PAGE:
On Robert Harris (Imperium, The Ghost)

I just read a good novel by Robert Harris “Imperium” about Cicero so I was curious when I saw him on Andrew Marr’s show this Sunday. As usual, the artist did not live up to the expectations as a human.
1) He thinks that democracy was “an interlude” and not a natural/aspiring state of humanity. First “they”* said that democracy wasn’t right for the Middle East and Russia, now they are waiting for the dictatorship to be rolled out everywhere.
2) Robert Harris wrote a thriller “The Ghost” that was adapted for a film, The Ghost Writer, a passable thriller starring Ewan McGregor and Pierce Brosnan and directed by Roman Polanski. When asked about his thoughts about Polansky’s conviction for having sex with a 13-year-old (after 4’5” in the clip). Harris said: “I don’t see why I should change MY position [regarding Polanski] because the fashion’s changed”.
I could have understood any excuse, for example, “these were different times” (they were). But to think that just as Harris is calmly predicting the death of democracy, he is also waiting for the return of society’s acceptance of grown men having sex with underage girls with impunity along with a return of the flared trousers.
The rule of   “What is permissible for Jove is not permissible for a bull” where Jove is a talented individual as accepted by his peers was written by the same grey-haired white men who keep their ranks closed against “the others” and then use the resulting Pantheon as a proof that the others cannot do anything of value.
I don’t think I’ll be reading his other books.
*The Establishment that contains 95% of grey-haired white men

Book review: “Mr Penumbra 24 hours book store” by Robin Sloan

Microserfs for the Google generation with harrypotterish fantasy thrown in.

NB: I am a bit thrown off by a casual mention of a “Foundation for Women in Art”  “organised for tax purposes” (= evasion)  by a supposedly benign character.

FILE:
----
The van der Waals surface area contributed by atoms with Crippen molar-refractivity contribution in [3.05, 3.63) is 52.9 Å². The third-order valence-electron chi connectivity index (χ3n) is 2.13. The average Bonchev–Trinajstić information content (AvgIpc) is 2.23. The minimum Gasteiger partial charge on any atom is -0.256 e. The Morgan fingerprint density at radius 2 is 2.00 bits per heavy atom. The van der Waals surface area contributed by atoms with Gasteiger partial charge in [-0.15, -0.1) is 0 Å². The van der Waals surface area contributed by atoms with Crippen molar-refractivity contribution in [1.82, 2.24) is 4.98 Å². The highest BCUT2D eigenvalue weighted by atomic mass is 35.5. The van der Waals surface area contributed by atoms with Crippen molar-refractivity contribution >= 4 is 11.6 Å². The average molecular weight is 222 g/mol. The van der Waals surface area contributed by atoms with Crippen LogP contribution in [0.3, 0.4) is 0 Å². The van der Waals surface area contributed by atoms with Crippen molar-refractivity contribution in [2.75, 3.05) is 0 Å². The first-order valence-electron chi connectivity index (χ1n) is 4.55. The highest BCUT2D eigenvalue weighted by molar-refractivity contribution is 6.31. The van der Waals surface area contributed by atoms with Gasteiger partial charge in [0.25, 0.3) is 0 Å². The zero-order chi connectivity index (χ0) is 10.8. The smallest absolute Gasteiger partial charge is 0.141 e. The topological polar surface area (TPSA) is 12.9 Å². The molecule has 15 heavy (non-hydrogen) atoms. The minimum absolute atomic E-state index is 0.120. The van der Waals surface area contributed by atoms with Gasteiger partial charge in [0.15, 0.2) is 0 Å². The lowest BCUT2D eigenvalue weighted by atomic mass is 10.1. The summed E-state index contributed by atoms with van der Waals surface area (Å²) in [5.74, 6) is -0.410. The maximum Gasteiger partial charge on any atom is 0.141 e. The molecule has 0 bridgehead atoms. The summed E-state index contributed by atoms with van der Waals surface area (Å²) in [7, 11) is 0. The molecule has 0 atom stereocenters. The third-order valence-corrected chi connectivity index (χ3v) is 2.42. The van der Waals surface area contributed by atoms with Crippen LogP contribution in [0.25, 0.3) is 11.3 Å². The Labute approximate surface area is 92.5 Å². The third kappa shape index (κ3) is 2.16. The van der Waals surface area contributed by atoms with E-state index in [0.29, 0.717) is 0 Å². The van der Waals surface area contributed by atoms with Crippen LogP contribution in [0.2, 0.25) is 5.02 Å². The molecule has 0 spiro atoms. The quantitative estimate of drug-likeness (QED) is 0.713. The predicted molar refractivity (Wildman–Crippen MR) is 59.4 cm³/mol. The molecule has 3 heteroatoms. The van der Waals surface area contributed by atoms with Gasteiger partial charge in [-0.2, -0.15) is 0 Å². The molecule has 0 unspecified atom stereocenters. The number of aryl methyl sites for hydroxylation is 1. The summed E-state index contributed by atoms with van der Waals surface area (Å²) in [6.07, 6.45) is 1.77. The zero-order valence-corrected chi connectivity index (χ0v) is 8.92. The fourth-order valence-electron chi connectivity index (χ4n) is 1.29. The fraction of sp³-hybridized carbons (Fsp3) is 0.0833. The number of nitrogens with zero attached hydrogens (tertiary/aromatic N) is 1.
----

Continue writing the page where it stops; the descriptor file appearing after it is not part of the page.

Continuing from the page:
Book review: “Homo Deus” by Yuval Noah Harari

homo_deusThe first book of the Israeli historian Yuval Noah Harari  Sapiens: A Brief History of Humankind made The New York Times Best Seller list and won the National Library of China’s Wenjin Book Award for the best book published in 2014. It is a  panoramic view of the human history from a surprising angle. While the history taught in schools mostly tells it as a chain of events, Harari tried to look at the species development as a product of several revolutions – cognitive, agrarian, industrial.

The second book reiterates a few of the first book’s points and I think these are the best parts.  For example, did you know that in Babilon swathes of the country were owned by gods via temples?  Concerning history, Harari is on familiar ground. However, his attempts to continue the imaginary line of Homo sapiens development into the future is much less successful. He overpromises and underdelivers in the second book. Continue reading

Somewhere Towards the End by Diana Athill

Reading this book is like having a conversation with an intelligent, wise*, interesting, very open person. A conversation, because some of the things the author says resonate despite our differences in age, upbringing, and nationality. For example, she describes how while falling asleep she imagines herself drifting on a raft at a dark sea. For me, it is a canoe and a large, Amazon-like river at night.

But the book of an octogenarian author, who became famous in her seventies about life and death is better than a conversation because a dialogue is fleeting like a rainbow, but the book remains – to be shared. The prose is beautiful as well as befits to a long time editor.

I wish my local library had more books  by  Diana  Athill.